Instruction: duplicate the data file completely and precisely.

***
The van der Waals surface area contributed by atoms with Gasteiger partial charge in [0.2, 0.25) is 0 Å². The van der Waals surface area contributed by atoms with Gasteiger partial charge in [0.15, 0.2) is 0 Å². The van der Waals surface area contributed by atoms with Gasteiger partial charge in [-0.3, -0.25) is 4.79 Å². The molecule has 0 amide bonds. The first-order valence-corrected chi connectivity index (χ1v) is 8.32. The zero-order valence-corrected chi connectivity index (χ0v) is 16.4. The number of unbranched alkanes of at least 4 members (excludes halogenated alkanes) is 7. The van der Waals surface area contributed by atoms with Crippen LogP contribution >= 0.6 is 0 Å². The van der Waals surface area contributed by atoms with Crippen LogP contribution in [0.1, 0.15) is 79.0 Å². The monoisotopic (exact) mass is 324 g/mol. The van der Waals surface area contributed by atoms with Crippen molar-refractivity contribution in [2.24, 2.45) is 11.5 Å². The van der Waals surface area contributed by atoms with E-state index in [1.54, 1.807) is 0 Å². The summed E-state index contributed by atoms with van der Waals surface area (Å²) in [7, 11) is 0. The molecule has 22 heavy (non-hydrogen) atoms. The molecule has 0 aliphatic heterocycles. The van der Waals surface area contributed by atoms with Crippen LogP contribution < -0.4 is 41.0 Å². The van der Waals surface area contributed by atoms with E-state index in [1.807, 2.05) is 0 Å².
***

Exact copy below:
The van der Waals surface area contributed by atoms with Gasteiger partial charge in [0.2, 0.25) is 0 Å². The van der Waals surface area contributed by atoms with Gasteiger partial charge in [0.15, 0.2) is 0 Å². The van der Waals surface area contributed by atoms with Gasteiger partial charge in [-0.3, -0.25) is 4.79 Å². The molecule has 0 amide bonds. The first-order valence-corrected chi connectivity index (χ1v) is 8.32. The zero-order valence-corrected chi connectivity index (χ0v) is 16.4. The number of unbranched alkanes of at least 4 members (excludes halogenated alkanes) is 7. The van der Waals surface area contributed by atoms with Crippen LogP contribution >= 0.6 is 0 Å². The van der Waals surface area contributed by atoms with Crippen LogP contribution in [0.1, 0.15) is 79.0 Å². The monoisotopic (exact) mass is 324 g/mol. The van der Waals surface area contributed by atoms with Crippen molar-refractivity contribution in [2.24, 2.45) is 11.5 Å². The van der Waals surface area contributed by atoms with E-state index in [1.54, 1.807) is 0 Å². The summed E-state index contributed by atoms with van der Waals surface area (Å²) in [7, 11) is 0. The molecule has 22 heavy (non-hydrogen) atoms. The molecule has 0 aliphatic heterocycles. The van der Waals surface area contributed by atoms with Crippen LogP contribution < -0.4 is 41.0 Å². The van der Waals surface area contributed by atoms with E-state index in [1.807, 2.05) is 0 Å².